Small Vessel Disease (SVD) is a condition that affects the small blood vessels in the brain, and it can lead to stroke and dementia. This research programme hopes to increase our understanding of how SVD develops, leading to new ways to investigate SVD and test drugs which may help treat it.
If you are of African Caribbean origin you may have a higher risk of stroke than other people in the UK. But there are things you can do to stay healthy and avoid a stroke.
Dementia is caused when the brain is damaged by disease or injury. This causes the structure of the brain to change, leading to the loss of some brain cells.
Find out more about the funding schemes we operate at the Stroke Association.
People with stroke due to brain haemorrhage have swelling around the haemorrhage on their brain scan. More swelling worsens recovery. No treatment improves outcome after this swelling.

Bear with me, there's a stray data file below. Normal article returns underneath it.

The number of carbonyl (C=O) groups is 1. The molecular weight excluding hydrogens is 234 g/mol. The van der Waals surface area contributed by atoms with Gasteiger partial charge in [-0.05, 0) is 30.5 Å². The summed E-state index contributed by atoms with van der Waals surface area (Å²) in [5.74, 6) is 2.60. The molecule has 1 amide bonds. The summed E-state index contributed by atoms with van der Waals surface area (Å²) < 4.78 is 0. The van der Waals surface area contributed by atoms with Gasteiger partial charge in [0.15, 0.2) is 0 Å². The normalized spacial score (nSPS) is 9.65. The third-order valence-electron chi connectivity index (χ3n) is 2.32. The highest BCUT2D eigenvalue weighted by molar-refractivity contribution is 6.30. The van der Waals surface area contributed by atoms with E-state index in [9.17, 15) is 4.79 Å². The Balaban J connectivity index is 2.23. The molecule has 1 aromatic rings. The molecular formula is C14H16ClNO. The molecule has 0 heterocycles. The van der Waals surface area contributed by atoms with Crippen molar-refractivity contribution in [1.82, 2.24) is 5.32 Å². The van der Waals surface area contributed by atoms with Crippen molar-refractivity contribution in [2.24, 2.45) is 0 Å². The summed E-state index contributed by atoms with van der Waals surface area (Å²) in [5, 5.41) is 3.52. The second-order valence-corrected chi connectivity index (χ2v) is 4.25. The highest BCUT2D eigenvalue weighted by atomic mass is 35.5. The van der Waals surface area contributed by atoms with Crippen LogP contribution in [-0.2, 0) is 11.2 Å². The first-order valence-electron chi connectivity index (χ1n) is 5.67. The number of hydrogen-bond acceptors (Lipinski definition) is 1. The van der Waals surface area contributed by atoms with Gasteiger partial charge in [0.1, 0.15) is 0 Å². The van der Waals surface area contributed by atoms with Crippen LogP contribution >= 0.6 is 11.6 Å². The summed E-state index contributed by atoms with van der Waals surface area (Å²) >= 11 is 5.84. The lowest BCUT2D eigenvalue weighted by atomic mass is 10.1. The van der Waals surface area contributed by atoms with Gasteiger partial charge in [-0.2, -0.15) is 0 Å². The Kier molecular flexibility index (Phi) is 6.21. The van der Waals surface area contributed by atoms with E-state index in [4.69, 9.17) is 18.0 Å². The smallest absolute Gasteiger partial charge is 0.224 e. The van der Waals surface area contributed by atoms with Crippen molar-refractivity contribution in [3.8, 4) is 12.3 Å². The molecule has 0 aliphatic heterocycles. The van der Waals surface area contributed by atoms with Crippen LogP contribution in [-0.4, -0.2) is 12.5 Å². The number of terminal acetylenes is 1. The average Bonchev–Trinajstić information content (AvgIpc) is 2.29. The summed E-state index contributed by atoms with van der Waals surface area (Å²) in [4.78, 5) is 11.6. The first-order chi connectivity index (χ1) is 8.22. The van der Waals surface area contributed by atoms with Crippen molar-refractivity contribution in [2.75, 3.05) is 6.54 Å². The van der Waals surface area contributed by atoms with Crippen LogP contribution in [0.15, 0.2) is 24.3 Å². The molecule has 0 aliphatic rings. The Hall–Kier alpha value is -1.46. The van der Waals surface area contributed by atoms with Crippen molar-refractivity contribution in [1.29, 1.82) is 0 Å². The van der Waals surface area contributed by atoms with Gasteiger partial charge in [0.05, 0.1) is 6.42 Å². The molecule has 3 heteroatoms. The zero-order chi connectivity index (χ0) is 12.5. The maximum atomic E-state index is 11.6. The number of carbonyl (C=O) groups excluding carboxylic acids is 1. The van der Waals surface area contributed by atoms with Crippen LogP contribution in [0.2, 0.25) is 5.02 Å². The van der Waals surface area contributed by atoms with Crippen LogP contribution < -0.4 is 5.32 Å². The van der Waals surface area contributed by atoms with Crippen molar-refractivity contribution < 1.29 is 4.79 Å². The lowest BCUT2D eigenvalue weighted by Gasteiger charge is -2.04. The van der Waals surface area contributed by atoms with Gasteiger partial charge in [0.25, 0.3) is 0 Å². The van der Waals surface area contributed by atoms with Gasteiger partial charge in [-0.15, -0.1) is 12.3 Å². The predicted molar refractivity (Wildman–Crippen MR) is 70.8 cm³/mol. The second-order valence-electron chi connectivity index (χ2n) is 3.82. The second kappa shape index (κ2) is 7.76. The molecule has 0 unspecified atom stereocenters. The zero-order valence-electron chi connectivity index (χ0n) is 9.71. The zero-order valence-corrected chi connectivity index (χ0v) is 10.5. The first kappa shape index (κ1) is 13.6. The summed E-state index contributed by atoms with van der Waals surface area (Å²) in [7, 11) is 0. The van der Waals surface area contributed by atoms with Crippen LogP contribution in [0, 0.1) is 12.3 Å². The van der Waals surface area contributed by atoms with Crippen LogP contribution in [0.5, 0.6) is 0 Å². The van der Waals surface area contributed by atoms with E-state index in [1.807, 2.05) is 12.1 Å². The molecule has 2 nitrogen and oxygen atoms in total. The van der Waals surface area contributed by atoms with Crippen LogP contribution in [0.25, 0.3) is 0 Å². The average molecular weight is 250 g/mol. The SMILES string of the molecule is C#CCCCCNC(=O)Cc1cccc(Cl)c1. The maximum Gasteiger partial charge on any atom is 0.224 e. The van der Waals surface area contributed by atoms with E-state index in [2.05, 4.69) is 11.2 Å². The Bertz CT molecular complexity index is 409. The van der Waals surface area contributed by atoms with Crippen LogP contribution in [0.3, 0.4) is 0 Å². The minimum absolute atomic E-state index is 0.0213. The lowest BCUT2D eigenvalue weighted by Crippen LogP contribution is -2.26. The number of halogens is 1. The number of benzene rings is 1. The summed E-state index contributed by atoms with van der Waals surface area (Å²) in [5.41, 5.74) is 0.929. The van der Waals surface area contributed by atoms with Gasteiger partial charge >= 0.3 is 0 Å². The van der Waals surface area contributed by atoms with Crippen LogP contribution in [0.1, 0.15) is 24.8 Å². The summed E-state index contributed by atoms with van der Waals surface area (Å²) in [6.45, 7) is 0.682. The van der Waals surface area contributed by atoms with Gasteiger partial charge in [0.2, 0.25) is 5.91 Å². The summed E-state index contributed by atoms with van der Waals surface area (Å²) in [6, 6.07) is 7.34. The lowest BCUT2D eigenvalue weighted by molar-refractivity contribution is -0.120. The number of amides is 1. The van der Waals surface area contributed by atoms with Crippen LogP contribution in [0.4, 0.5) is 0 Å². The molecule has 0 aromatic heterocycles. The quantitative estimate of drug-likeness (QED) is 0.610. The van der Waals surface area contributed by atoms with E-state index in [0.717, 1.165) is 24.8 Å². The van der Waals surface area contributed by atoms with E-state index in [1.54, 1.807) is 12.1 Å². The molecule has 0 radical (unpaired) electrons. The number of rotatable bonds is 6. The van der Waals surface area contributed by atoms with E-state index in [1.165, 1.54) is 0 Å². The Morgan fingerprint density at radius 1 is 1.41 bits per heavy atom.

The programme will use biological information about cells and molecules, and information from patients, to design a study of treatment for swelling after brain haemorrhage.
If you are of African or Caribbean origin, you may have a higher risk of stroke than other people in the UK due to health conditions such as high blood pressure, diabetes and sickle cell disease. This guide explains more about your risk of a stroke, and what you can do to reduce your risk.
Intracerebral haemorrhage (ICH) is a type of stroke, which is caused by bleeding in the brain, ultimately leading to brain damage, disability and often death. We currently know very little about the biological changes that occur in the brain after intracerebral haemorrhage.
We organise the largest multidisciplinary stroke conference and exhibition in the UK, bringing together professionals from all stages of the stroke pathway to learn the latest developments in research and practice.
Can using a tissue sample from the buttock help us understand the main genetic cause of stroke?
These summaries of our completed research projects highlight what work was undertaken, which aims were achieved and where the research is going next.